Photo Credit: WhitecapsFC.com
We have been lucky, Vancouver Whitecaps fans. Yes, given that the boys in Blue and White have missed the playoffs in two if their last three years in MLS, I know that my assertion might seem ridiculous. No, I am not talking about the actual collective results achieved. That is a topic for a different article. Right now, with the bittersweet taste of the final game of the 2013 campaign fresh in my mouth, I want to speak on what was one of the bigger stories of the day: the retirement of Y.P. Lee.
The former Korean international closed out his brilliant career on Sunday night amid a great atmosphere where Vancouver fans set aside their disappointment at being at BC Place one last time in 2013 to ensure that the Lee got the farewell that he deserves. It took Y.P. Lee two short years in Vancouver to establish a lasting legacy and illustrate why he may indeed be the best player that has ever put on a Whitecaps jersey.
When the Whitecaps announced the signing of Lee back in December of 2011, it didn’t take much to realize that despite his age, the team had landed a great player. His resume spoke for itself, stints in England, Germany and Holland and, more importantly, three World Cup appearances planted the seeds of enthusiasm in the hearts of Whitecaps fans.
Despite having to adapt to play as a right back (as opposed to his natural left back position), Lee delivered. He was a step above the rest and it showed when he took the pitch. He was able to adapt his game to the more physical style that dominates MLS. His speed, positioning and experience made up for his lack of size and muscle. He delighted us with some magnificent dribbling skills. He was able to shake away opponents without even having to move the ball. He was able to charge up and down the right flank often delivering dangerous crosses.
His contributions in 2012 helped to turn a team that was dead last in 2011 around and put them on the path to making their first, and only, playoff appearance in MLS history. More importantly, he was justifiably named the team’s MVP. Although it can be argued that Lee’s 2013 season was not as brilliant as his first, the truth is that we can consider ourselves lucky to have witnessed a truly great player.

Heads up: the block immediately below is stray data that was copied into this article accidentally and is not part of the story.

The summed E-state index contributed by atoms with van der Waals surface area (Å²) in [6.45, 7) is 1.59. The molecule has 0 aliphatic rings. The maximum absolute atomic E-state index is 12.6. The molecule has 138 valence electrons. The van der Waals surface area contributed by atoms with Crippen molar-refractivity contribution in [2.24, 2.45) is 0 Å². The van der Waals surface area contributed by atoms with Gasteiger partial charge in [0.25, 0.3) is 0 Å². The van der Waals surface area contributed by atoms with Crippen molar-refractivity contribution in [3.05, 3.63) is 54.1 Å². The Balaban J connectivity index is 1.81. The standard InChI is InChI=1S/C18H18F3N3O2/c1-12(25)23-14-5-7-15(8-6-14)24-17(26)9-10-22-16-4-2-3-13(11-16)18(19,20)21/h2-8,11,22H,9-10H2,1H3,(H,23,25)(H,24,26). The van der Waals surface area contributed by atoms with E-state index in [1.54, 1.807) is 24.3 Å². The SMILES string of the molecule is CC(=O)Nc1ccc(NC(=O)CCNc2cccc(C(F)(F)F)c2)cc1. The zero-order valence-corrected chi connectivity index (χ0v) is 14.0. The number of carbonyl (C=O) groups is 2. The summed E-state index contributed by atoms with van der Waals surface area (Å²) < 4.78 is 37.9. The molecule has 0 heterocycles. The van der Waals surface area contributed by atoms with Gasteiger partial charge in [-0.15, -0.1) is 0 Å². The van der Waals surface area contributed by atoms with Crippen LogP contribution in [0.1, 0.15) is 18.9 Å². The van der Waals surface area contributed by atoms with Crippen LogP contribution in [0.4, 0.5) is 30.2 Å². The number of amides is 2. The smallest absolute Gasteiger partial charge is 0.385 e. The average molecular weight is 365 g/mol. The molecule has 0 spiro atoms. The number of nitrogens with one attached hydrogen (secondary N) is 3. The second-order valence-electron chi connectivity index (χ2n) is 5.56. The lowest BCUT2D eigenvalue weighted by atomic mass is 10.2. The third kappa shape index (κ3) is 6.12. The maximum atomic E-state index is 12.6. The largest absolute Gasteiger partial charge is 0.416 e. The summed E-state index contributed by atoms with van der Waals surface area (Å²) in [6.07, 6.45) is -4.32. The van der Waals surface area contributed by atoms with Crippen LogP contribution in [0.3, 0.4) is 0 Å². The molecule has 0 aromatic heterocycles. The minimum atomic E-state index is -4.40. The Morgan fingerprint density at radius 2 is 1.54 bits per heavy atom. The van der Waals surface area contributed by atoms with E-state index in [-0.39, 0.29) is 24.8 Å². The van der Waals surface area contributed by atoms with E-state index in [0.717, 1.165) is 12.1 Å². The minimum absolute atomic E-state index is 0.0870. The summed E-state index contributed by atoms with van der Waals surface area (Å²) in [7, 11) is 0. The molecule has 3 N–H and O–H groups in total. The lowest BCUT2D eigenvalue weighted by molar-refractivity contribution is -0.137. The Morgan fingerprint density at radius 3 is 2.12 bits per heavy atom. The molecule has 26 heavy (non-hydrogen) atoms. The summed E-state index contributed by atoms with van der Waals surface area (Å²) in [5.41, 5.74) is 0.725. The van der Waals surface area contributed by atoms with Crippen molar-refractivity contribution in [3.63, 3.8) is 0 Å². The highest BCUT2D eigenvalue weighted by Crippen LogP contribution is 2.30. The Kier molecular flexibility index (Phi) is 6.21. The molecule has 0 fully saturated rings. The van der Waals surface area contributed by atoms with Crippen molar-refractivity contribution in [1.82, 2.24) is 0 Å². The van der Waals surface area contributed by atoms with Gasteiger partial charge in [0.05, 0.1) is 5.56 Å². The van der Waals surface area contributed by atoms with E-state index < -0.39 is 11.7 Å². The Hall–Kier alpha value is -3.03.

His last game could have been under better circumstances – a playoff occasion comes to mind. But all in all, it went very well. He was able to retire in front of his home fans who, once again, created a great atmosphere and gave him a warm and heartfelt welcome when he walked on the pitch with his daughters on either side. Fans spent hours creating a tifo in his honour. They broke into “Y.P. Lee! Y.P. Lee!” chants throughout the match. And, they gave him a long, loud, and well deserved standing ovation when he was substituted in stoppage time.
With his future seemingly tied to Vancouver, at least in the short to medium term, as he wishes to learn the administrative and business side of the sport before potentially returning to Korea, the younger generation of Whitecaps will not only have the invaluable opportunity to model themselves after a true professional on and off the pitch but, more importantly, after a great person.
So, thank you Y.P. Lee for coming to Vancouver and sharing your talent and experience with us and for helping the Whitecaps become a better club for years to come.
Read more on Y.P. Lee’s career here: http://en.wikipedia.org/wiki/Lee_Young-Pyo
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